Any air, controlled with respect to quantity and location, supplied through ports in the walls, roof of the secondary combustion chamber, for the purpose of completing combustion of the combustible materials in the gasses from the cremation chamber or to reduce operating temperatures within the cremator.
Any refractory construction intended to change the direction of flow or velocity of the products of combustion.
Excess air injected along the sides of the primary combustion chamber to assist the combustion process and allow the primary chamber to cool following the cremation process. Generally used during the second half of the cremation.
Sensor which detects or monitors proper ignition bases on the presence of ultraviolet rays from the flames.
A device for the introduction of a flame by delivering fuel and its combustion air at desired velocities and turbulence to establish and maintain proper ignition and combustion of the fuel. Types of these include: afterburner, primary, and secondary.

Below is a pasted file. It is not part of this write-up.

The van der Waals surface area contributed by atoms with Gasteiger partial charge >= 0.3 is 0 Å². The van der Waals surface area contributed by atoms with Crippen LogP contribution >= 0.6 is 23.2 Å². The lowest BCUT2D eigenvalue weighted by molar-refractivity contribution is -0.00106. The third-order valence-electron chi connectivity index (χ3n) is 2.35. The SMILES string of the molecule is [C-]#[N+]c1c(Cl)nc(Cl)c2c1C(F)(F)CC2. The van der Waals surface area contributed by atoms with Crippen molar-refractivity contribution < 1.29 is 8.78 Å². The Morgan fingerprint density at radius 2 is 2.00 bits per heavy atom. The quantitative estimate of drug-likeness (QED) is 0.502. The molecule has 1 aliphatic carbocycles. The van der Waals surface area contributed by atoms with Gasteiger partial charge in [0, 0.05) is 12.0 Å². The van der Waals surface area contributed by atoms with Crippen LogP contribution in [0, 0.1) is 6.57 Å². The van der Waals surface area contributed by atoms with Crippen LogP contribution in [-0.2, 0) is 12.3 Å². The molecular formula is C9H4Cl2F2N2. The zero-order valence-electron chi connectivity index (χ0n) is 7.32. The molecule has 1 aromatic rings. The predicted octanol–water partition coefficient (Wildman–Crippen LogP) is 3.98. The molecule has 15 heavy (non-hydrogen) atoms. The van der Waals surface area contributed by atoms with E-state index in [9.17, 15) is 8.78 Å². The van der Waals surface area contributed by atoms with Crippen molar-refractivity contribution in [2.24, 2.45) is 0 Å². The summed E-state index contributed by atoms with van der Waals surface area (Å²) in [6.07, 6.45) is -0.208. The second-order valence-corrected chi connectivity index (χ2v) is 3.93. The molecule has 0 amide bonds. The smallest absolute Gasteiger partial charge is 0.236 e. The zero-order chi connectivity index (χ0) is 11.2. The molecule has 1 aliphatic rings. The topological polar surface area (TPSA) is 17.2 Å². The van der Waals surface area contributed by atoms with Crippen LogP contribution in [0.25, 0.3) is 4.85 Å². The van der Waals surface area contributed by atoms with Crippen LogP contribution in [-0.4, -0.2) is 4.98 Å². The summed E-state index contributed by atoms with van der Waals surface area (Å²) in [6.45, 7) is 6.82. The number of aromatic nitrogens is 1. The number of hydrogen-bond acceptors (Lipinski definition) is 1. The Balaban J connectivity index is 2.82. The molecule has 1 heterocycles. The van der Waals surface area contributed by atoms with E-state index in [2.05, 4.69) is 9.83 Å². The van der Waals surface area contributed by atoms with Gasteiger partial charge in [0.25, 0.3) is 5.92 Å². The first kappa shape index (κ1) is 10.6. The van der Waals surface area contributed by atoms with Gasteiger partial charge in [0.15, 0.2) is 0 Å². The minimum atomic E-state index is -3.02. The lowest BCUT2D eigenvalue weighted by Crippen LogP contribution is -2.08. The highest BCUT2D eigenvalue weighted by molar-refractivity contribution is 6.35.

The amount of heat necessary to raise the temperature of one pound (1 lb) of water one (1) degree Fahrenheit at or near maximum density.
BTU (British Thermal Unit)
Dampers, linkages, etc., used to regulate air flow.
The total mechanical unity for the cremation process. A type IV incinerator designed for cremating human and animal remains.
All is supplied to the equipment for combustion, cooling, ventilation, etc. Can be primary or secondary.
The pressure difference created by the action of a fan, blower or ejector, which is located between the incinerator and the stack, or at the stack exit.